The grassroots fundraising just keeps growing for the Bryce Buchholz skate and bike park planned for Lancaster in memory of the 14-year-old who was killed by a drunken driver a year ago while riding home on his beloved orange BMX bike with a friend.

As of Monday night, project supporters told Lancaster town officials that $188,000 has been raised for the park planned to be located within Keysa Park, a town-owned neighborhood park in the northeast section of the village. That is just $12,000 shy of the $200,000 goal for the first phase of the skate and bike park to be built in Bryce’s honor. It’s a dream that organizers want to become reality by fall, when they want the park built and open for kids.

“I can’t believe we’ve come this far since July 4,” said Bill Buchholz, Bryce’s father, of community-wide fundraising efforts for the park, to be designed by a Southern California company. “To be where we are today is a testament to the community.”

Buchholz and friends David and Angela Watz, who are helping spearhead the skate and bike park, gave an update to town officials in their work session.

But they were somewhat disappointed afterward, having hoped the town Monday would approve the design for the 12,000-square-foot concrete park that would feature a series of stairs, walls and rails that is expected to lure skateboarders and stunt bike riders. A memorial garden also is planned for the bike park with a stone honoring Bryce.

Town officials, while supportive, weren’t ready Monday to sign off on it. There were still some issues to nail down before granting approval, they said. Among them was approving the final design, as well as an agreement allowing organizers to construct and pay for the skate park within a government-owned park before “gifting” it to the town, said Supervisor Dino J. Fudoli.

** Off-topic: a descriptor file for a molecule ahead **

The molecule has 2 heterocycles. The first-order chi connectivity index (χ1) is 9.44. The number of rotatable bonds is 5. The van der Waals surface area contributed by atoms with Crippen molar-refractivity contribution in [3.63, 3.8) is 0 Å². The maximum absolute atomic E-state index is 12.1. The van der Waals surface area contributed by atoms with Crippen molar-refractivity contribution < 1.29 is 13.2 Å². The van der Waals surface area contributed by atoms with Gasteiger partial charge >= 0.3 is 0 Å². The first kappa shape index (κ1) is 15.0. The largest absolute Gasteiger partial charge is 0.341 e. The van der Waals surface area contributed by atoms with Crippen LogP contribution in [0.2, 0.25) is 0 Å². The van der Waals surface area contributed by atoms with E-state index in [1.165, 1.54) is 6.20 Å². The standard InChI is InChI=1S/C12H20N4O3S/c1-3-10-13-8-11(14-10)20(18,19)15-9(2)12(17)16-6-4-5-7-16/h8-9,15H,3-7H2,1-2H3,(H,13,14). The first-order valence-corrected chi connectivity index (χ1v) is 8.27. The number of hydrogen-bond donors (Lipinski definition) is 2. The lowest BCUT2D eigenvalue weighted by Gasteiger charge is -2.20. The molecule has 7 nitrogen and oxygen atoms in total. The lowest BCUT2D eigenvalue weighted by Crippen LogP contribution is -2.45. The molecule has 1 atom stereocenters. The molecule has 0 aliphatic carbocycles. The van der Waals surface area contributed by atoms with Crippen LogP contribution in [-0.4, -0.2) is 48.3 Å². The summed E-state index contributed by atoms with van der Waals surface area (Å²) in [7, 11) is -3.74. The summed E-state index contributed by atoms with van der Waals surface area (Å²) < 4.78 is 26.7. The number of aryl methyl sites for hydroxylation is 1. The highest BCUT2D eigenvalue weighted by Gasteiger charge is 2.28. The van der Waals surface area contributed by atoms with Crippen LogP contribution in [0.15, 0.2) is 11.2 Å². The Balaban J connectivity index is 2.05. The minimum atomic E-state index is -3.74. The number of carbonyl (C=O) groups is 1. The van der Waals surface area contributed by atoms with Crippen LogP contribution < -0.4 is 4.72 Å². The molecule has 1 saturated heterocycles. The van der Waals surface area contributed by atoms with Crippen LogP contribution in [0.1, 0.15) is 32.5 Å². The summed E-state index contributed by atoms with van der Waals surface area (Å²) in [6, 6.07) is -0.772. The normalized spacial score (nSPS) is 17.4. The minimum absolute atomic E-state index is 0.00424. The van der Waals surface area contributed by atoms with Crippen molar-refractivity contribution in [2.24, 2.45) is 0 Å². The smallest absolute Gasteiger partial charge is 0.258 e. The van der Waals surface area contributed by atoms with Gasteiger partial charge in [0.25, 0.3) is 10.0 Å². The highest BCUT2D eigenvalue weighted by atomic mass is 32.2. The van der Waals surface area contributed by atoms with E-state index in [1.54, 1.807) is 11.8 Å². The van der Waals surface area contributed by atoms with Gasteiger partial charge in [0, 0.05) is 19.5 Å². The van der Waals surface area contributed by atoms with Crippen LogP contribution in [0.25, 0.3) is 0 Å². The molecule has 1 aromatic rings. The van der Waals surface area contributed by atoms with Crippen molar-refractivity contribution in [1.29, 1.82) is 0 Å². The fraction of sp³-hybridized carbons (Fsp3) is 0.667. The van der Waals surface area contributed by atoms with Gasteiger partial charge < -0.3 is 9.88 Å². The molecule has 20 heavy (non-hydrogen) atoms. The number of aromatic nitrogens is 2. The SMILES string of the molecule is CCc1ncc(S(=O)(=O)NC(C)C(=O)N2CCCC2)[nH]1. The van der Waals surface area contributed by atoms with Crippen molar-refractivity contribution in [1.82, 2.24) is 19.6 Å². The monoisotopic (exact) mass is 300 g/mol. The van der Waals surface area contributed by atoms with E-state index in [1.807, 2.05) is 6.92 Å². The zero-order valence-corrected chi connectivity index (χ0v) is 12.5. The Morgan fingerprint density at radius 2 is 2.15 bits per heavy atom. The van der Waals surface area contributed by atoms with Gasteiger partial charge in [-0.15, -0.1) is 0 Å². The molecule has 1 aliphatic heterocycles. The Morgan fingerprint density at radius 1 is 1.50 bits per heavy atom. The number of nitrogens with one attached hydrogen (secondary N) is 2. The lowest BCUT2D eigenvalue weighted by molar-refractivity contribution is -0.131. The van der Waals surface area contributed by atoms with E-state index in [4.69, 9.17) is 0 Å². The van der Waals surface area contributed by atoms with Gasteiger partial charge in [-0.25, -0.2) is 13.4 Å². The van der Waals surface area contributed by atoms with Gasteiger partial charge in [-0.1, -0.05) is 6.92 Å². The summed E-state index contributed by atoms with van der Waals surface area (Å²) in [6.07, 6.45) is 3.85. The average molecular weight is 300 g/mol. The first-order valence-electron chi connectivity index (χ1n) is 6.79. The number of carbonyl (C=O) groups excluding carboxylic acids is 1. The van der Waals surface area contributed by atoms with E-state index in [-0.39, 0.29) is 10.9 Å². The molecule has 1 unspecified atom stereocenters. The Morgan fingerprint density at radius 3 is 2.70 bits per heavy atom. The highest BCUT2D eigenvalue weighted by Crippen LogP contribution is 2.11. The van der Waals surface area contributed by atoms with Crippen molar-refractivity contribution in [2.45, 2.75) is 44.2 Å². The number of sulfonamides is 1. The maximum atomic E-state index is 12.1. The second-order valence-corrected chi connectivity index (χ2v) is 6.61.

“We like what we see so far,” Fudoli said afterward. “They’re an ambitious bunch and have raised a lot of money.”

Other questions remain.

“What are the hours?” Police Chief Gerald J. Gill Jr. said after the meeting. Because Keysa Park is tucked in a neighborhood with Vandenberg Avenue as the only access street, he said he could foresee neighbor complaints surfacing if late-night skateboarders stay there past the typical town park hours of dawn to dusk. “Enforceability becomes a concern,” Gill said.

The only formal town action Monday related to the skate park came in the form of a four-point resolution asking the town’s grant consultant to apply for a $100,000 grant through the state Dormitory Authority – $16,625 of which would be earmarked toward construction of the skate and bike park, among other town initiatives.

Volunteers have reached out to local contractors and building suppliers to see if they would donate their services and materials to help construct the park and said the support has been overwhelming.

David and Angela Watz, whose 14-year-old son, Joseph Zarnikau, is one of the core BMX riders and was friends with Bryce, praised the California Skateparks company hired to design the park. “This isn’t some fly-by-night company,” David Watz said, noting it is world-renowned and that the park can be built in three initial phases, beginning with 12,000 square feet.

The town is setting aside 30,000 square feet, in all, in Keysa Park, for the area.

“I don’t know if we’ll ever be done. Our whole excitement is to get Phase One in, and get it in for Bryce’s friends, who are 15 years old now, so they have something to do and before they have an interest in driving,” Bill Buchholz said, adding that there will be future generations of teens interested in the park.

The most recent fundraising event, “Ride for Bryce,” resulted in a $25,000 donation from Joe Basil Chevrolet.